High levels of household debt and red-hot housing markets in Toronto and Vancouver pose the biggest threats to the stability of the country’s financial system, the Bank of Canada said Thursday.

The housing price and the household debt problems are linked, as Canadians are taking out riskier loans to buy homes priced at more than $1 million in some markets, the bank said in its semi-annual Financial System Review.

The Bank of Canada report also raises concern over the “fragile liquidity” of some fixed-income markets and the threat cyberattacks could pose to financial institutions.

Stephen Poloz, Governor of the Bank of Canada, said the Canadian financial system is “resilient,” especially as the country’s economy has shown fresh signs of strength over the last six months.Yet threats remain, and it’s the job of the central bank to document those risks twice a year with its Financial System Review.

“The two most important vulnerabilities for Canada’s financial system — the elevated level of household indebtedness and imbalances in the Canadian housing market — have moved higher over the past six months,” Poloz said at a news conference in Ottawa.

Mortgages and home equity lines of credit make up 90 per cent of Canada’s household debt levels, and the Bank of Canada is concerned that mortgage credit has been growing faster than disposable income. A growing number of highly indebted people are taking out uninsured mortgages with long amortization periods, and this is a concern for the bank.

“Highly indebted households have less flexibility to deal with sudden changes in their income. As the number of these households grows, it is more likely that adverse economic shocks to households would significantly effect the economy and the financial system.”

Much of the growth in household debt is linked to rising housing prices in Toronto and Vancouver.

Yet there are signs the quality of the mortgage market is improving. The bank said policy measures introduced by the federal government in late 2016 have reduced the number of highly indebted mortgage borrowers across the country. Still, rising home prices worry the bank. Imbalances in the Canadian housing market have increased since the previous Financial Service Review was published in December, the bank said.

Canadian home prices were 20 per cent higher in April, year-over-year. Outside of the Toronto and Vancouver areas, price increases have been modest. But the housing price situation in B.C. and Ontario could have national consequences. The areas in those provinces in which housing prices are growing the fastest account for about half of the value of Canada’s housing stock, and about one-third of the country’s population.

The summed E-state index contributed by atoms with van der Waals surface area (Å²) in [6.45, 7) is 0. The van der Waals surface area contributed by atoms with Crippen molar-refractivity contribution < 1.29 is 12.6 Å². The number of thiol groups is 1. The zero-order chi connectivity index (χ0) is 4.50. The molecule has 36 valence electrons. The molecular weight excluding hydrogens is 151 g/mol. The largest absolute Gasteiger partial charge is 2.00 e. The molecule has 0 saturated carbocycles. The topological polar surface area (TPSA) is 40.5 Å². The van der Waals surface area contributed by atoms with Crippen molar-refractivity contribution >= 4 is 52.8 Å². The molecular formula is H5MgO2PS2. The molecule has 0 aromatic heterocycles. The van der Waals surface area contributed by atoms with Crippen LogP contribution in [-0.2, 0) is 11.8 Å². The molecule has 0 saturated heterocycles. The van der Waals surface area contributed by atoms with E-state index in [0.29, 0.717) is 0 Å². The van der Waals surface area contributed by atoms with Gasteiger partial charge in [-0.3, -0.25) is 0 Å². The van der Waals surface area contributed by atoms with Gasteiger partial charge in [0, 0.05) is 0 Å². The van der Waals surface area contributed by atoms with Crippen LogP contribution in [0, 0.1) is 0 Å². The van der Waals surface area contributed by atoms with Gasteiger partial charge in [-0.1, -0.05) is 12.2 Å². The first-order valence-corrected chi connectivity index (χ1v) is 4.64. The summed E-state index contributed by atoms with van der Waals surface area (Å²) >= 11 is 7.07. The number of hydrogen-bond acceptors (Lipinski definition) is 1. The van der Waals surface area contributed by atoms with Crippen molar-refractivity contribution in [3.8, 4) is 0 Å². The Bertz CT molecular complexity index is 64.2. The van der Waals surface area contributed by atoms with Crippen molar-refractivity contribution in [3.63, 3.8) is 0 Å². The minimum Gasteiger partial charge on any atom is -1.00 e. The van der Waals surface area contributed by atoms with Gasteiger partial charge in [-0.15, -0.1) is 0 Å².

“Where house prices have grown at a faster pace than can be readily explained by fundamentals — such as in the Toronto and Vancouver areas — there is an increased likelihood of a price correction that could lead to financial stress,” the bank said.

The overheated housing markets in Toronto and Vancouver have caught global attention. The Paris-based Organization for Economic Co-operation and Development said Wednesday that Canada needs take more “macroprudential” measures to cool its housing markets. And Moody’s recently downgraded the credit ratings of Canada’s six largest banks to account for the surge in Canadian household debt.

The bank is hopeful that government policies will help reduce the risk of a housing correction.

“Macroprudential and housing policy measures are, however, expected to help mitigate this vulnerability over time. They may already be playing a role in the recent sharp increase in listings, slowdown in resales and moderating price growth in the GTA,” the bank said.

Canada’s economy had a robust start in the first quarter, and that eases the chances of recession.

Still, the bank examined a couple of scenarios.

In the first scenario, that of a severe recession, there would be widespread job losses, a decline in income, and a housing price correction. In a second scenario, the bank said a significant housing price correction isolated to the Toronto and Vancouver areas would have spillover effects that would hurt other regions and sectors of the economy, but likely wouldn’t trigger widespread unemployment.

Meeting with reporters, Poloz said the housing price and indebtedness issue might lead some to ask about the situation involving alternative lender Home Capital.

“While we don’t generally discuss individual financial institutions, I can say our assessment is that the situation reflected firm-specific factors,” Poloz said. “The regulatory and supervisory system worked as it is designed to do, and we are not seeing signs of broader stress.”

Financial Post